Consortium Students Bring New Perspectives to MDC
Twelve students from eight countries that are underrepresented at U.S. colleges and universities have flocked to Miami Dade College as part of a new Community College Consortium (CCC) program. Bringing new perspectives from their homes in India, Indonesia, Brazil, Costa Rica, Pakistan, Turkey, South Africa and Ghana, they have shown that diverse cultures do not have to clash; instead, beautiful things can happen when people from different backgrounds work together.
The Community College Consortium, administered by the Community College Initiative Program with support from a U.S. Department of State grant, is being held at four top U.S. colleges: MDC, Northern Virginia Community College, City College of San Francisco and Arizona’s Maricopa Community College District.
Small Group, Big Impact
The students, who arrived in June and are staying until May, have had an impressive impact on life at MDC and in South Florida. The program is “half skills building and half cultural immersion,” according to Leeza Fernand, the coordinator of the grant at MDC. “The students have fundraised for floods in Pakistan and the earthquake in Haiti. They have planted trees locally at Oleta State Park and continuously participate in community outreach.”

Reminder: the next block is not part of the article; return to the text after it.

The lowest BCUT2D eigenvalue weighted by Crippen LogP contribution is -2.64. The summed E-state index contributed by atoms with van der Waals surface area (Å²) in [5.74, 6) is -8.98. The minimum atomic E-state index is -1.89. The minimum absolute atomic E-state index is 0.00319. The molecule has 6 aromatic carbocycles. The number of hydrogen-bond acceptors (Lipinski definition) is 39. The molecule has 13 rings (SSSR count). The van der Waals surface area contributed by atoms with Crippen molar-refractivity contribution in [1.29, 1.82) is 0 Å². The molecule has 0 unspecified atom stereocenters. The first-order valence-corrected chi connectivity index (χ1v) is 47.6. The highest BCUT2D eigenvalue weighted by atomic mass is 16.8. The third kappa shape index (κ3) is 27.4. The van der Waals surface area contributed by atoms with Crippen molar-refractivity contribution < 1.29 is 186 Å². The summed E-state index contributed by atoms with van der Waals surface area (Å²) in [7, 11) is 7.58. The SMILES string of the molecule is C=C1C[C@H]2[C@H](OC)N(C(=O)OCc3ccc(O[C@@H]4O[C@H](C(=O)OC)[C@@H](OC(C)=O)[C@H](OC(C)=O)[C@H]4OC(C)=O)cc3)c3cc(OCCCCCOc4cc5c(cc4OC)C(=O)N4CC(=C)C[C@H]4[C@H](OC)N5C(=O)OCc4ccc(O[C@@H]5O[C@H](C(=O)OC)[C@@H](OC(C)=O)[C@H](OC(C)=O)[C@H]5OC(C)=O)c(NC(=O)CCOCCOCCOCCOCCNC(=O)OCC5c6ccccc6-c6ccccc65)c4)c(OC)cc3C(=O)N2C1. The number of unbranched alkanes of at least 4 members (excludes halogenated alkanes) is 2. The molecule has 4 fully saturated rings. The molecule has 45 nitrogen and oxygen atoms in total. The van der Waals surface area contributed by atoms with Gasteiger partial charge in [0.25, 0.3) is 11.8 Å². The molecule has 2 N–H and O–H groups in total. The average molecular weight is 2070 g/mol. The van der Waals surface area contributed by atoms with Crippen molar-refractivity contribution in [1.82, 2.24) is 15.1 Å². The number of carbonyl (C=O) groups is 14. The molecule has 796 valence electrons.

All studying business, these students come from regions not normally represented at MDC, or around the United States. About half of the program participants are from Islmaic nations. The diversity has been mutually beneficial, said Eva Fernández, MDC’s International Education programs manager.
“They will change the perspective of America from the outside and will be able to help their own countries as future leaders,” Fernández said.
The program, which will run for at least two more years, has already led to a direct benefit to MDC, said Jane Anne Williams, MDC’s executive director for International Education. One of the students, Zhunnuraeni “Eni” Baharuddin, is helping MDC set up a study abroad program near Jakarta, the capital of her homeland, Indonesia.
The students are always busy, actively immersing themselves in college life. They have visited Arizona as part of the consortium. They are involved in student government. They volunteer locally. They each are taking up to 30 credits of classes. And they all will visit the nation’s Capitol this spring.
Commenting on the great mix of people in the group, Fernand said, “We call them ‘Team Zabardast,’ ” which means “awesome” in Urdu, one of the official languages in Pakistan and parts of India.
“And this group is truly amazing,” she added.
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